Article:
Money is Fungible
Money is Fungible. Fungible is a funky financial term.
Fungible means interchangeable. Or substitutable. The meaning of fungibility is the same.
A dollar bill in D.C. is the same as a dollar bill anywhere else in the world. Indeed, $10 is worth two five-dollar bills or ten one-dollar bills. Money is fungible.
Commodities are fungible. You can take sugar from the little bowel and scoop it into your coffee. Since sugar is fungible, you refill it from the jumbo bag you got from any store. Gas is gas at the corner station or the kitty corner to where you usually go. Commodities are fungible—that’s what makes them a commodity!
During retirement, money is fungible. If you sell equities from any account to provide income, you can buy equities in a different account and keep your asset allocation on target. Same with bonds.
Even if the market is down and you “sell low,” if you buy the equivalent “low” in a different account, you haven’t really lost. Really. Because of fungible money.
Let’s dig in a little deeper to understand how money is fungible. And, let’s discuss how lack of understanding regarding fungibility may lead to mental accounting… and poor asset location.
Money is Fungible in Retirement
So, how is money fungible in retirement? How can you withdraw money from any account and keep your asset allocation spot-on?
Say it is time for you to take 4% of your retirement nest egg out to spend. You are under 59 and 1/2, and in order to avoid the 10% penalty on your qualified retirement accounts, you take money out of a brokerage account.
For convenience, say you have 50% of your money in a brokerage account—which is 100% equities—and 50% in an IRA. Your overall asset allocation is 80/20, so the stock/bond ratio in your IRA is 60/40. If you sell stocks in your brokerage account, you need to sell bonds and buy stocks in your IRA to make your asset allocation 80/20 again.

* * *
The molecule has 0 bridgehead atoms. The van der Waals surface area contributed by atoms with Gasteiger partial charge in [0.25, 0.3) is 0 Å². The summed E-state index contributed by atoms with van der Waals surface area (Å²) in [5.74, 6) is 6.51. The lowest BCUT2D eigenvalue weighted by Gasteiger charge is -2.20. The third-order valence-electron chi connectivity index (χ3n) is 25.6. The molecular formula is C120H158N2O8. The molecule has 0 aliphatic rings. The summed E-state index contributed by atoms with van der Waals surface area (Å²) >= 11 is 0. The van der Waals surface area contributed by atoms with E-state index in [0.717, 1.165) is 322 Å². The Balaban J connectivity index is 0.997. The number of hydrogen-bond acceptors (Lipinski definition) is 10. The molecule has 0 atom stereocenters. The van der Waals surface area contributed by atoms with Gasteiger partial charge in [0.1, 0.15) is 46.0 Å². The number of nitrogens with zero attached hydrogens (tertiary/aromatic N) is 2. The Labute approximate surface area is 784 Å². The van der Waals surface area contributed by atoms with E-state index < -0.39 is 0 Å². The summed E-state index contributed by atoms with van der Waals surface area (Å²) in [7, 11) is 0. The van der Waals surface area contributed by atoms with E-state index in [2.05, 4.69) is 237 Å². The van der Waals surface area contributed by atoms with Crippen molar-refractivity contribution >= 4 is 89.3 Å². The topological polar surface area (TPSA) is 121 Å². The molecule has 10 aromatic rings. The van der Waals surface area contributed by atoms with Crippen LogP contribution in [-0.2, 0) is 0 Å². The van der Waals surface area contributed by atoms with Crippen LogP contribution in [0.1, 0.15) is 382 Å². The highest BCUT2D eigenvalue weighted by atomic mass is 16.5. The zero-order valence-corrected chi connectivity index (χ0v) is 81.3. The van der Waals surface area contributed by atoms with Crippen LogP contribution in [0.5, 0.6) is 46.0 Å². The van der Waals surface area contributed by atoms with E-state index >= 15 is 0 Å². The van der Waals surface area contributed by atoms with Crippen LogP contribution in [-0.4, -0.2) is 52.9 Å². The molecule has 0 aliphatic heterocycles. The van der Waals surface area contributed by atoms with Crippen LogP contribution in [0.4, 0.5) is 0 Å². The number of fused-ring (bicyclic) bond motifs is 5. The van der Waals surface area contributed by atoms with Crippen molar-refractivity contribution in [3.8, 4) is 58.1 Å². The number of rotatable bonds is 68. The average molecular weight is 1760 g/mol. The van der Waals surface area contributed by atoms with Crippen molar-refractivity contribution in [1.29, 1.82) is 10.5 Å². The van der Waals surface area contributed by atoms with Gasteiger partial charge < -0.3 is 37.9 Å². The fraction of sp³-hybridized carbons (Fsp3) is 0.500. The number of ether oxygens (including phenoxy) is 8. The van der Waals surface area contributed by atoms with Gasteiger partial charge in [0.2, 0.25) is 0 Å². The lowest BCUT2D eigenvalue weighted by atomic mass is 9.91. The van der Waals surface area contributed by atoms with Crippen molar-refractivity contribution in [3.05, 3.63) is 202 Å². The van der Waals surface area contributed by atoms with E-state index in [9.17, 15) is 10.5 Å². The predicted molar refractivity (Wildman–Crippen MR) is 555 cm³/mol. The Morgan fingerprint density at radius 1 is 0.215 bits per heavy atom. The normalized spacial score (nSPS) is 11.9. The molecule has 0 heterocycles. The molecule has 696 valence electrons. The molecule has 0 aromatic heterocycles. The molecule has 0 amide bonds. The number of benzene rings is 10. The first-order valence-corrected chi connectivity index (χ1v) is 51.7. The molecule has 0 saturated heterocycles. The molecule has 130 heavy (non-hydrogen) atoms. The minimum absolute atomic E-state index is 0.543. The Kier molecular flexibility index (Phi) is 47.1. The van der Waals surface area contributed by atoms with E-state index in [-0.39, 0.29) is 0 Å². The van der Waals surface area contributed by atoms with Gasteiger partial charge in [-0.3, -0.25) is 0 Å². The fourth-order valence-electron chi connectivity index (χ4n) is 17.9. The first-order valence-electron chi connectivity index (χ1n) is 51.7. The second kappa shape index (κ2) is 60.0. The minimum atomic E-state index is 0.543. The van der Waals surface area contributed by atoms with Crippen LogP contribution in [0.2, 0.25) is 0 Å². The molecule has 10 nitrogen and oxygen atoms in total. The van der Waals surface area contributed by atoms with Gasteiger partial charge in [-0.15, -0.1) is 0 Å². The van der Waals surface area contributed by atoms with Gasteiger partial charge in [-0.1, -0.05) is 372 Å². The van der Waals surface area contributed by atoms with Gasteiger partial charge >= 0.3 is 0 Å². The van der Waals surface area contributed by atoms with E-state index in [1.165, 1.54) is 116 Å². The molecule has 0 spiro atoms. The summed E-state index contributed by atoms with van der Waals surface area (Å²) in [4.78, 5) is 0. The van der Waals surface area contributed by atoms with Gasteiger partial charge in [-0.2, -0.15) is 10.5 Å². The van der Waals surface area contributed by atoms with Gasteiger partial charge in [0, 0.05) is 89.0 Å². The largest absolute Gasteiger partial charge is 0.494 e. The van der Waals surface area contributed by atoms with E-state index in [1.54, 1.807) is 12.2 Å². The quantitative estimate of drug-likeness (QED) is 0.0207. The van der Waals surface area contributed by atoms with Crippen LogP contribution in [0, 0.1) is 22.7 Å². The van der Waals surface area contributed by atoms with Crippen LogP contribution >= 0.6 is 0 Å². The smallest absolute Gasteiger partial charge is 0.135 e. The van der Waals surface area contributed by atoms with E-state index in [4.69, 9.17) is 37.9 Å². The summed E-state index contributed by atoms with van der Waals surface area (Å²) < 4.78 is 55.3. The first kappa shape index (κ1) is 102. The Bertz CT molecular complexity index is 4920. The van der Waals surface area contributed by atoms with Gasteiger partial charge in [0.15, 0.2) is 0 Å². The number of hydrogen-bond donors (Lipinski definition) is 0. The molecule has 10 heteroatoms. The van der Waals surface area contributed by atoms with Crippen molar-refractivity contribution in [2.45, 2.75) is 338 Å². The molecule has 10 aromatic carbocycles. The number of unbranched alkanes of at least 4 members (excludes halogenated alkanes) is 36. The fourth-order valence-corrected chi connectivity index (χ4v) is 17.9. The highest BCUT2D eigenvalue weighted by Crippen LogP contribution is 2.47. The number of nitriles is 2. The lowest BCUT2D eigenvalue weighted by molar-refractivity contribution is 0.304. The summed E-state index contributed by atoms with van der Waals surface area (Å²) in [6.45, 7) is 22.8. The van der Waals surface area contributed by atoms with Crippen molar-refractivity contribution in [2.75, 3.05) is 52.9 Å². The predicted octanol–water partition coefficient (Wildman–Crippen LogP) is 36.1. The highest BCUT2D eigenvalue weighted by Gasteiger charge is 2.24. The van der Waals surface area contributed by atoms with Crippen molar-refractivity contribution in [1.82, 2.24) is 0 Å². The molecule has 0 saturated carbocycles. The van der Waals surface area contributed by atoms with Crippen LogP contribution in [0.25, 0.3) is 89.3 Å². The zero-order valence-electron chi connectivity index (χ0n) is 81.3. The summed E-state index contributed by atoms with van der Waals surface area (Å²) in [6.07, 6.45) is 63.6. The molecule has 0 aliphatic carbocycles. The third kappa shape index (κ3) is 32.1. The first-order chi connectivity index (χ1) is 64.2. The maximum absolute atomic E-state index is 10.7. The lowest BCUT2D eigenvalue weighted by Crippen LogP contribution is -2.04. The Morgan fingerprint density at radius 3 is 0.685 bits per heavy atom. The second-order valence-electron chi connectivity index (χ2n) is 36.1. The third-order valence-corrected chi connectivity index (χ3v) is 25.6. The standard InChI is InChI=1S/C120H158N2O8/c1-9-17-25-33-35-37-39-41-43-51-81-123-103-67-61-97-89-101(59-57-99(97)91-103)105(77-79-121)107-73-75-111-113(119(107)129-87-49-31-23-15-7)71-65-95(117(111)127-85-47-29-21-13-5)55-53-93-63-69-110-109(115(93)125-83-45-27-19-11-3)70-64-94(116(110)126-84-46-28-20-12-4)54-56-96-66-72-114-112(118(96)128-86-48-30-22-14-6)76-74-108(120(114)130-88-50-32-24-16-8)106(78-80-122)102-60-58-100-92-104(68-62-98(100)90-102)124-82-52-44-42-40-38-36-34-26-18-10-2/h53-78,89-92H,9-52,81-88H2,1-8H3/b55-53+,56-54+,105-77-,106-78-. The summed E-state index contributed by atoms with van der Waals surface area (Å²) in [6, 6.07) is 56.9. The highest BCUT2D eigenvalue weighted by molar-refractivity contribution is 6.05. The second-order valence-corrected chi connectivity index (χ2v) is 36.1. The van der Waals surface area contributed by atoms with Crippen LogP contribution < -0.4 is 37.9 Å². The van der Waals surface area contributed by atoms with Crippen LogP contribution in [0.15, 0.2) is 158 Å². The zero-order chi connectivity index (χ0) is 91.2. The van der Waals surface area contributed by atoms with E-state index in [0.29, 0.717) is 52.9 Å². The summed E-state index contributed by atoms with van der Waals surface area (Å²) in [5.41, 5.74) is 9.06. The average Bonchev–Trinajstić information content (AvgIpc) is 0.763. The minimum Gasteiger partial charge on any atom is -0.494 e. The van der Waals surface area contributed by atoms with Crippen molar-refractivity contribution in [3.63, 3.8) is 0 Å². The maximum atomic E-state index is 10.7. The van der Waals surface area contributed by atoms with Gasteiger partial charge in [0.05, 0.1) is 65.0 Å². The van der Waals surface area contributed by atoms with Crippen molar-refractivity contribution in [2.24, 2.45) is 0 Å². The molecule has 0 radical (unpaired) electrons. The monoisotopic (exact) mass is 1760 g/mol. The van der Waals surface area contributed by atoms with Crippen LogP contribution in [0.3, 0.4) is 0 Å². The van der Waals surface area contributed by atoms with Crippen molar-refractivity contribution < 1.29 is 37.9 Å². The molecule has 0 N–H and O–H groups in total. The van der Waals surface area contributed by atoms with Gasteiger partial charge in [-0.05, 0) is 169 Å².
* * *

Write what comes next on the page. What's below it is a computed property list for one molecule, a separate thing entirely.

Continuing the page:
The net effect due to the fungibility of money: you are selling both stocks and bonds (at an 80/20 ratio!), as you sold stocks in your brokerage account, and at the same time, you sold bonds to buy back the same stocks in your IRA. As money is fungible, you kept your overall asset allocation intact!
How does this work in up and down markets?
Selling in an Up Market
Here, say equities have been on a killer run, and your asset allocation has drifted, such that it is now above the 80/20. Well, as you need to take a distribution anyway, you can just sell off equities in your brokerage account and be done with it. Re-balance in your IRA if needed.
Money is Fungible in a Down Market
On the other hand, won’t you be selling your equities low in a down market? Yes, you will. But remember, you can turn around in your tax-deferred account and, without tax liabilities, re-balance there.
So, you sell stocks low, but to get back to your pre-determined asset allocation, you sell bonds (which have hopefully kept their value) and buy stocks that are low. In effect, you are not selling low; you are selling bonds!
Thus, as cash is fungible, it doesn’t matter which account you keep your equities or bonds. That is true when you think about asset allocation, but not asset location!
Asset Location and Money is Fungible
Asset Location looks at the tax efficiency of your asset allocation. We will stick with just stocks and bonds to keep things simple here.
In your brokerage account, you are forced to pay ordinary income taxes on short-term capital gains and dividends. This is why you prefer equity index funds with low turnover (no short-term capital gains). Also, in your brokerage account, bonds pay dividends taxed as ordinary income. So, bonds should probably go in your tax-deferred account rather than your brokerage account.
Your other two account types are tax-sheltered (pre-tax and tax-free). You can buy and sell and have all the short or long terms gains you want, and you won’t pay taxes now.
Since money is fungible, asset location means you want your tax-efficient funds in your taxable brokerage account and tax-inefficient funds in your tax-sheltered accounts. These are fundamental principles of asset location. If you need more help on the topic, visualize the 3-fund portfolio across your account types.
So, in summary, you have different types of funds in accounts with different tax treatments. Because money is fungible, it’s all good! Just swap out stocks and bonds—or re-balance—in the tax-deferred accounts where you can buy and sell without triggering ordinary income or capital gains.
Debt and Fungibility of Money
Because debt is money owed, it is also fungible. Debt is fungible!
Debt is also part of your asset allocation, and debt actually has a negative or inverse effect.
Say you owe $100k on the mortgage and have $100k in stocks and $100k in bonds. Well, because debt is like a negative bond, your asset allocation is not 50/50, it is actually 100/0. That’s right, the negative $100k in debt wipes away your bonds, and you are taking more risk than you might realize.
You are taking more risk because you use leverage (borrowing money) to invest in stocks and bonds.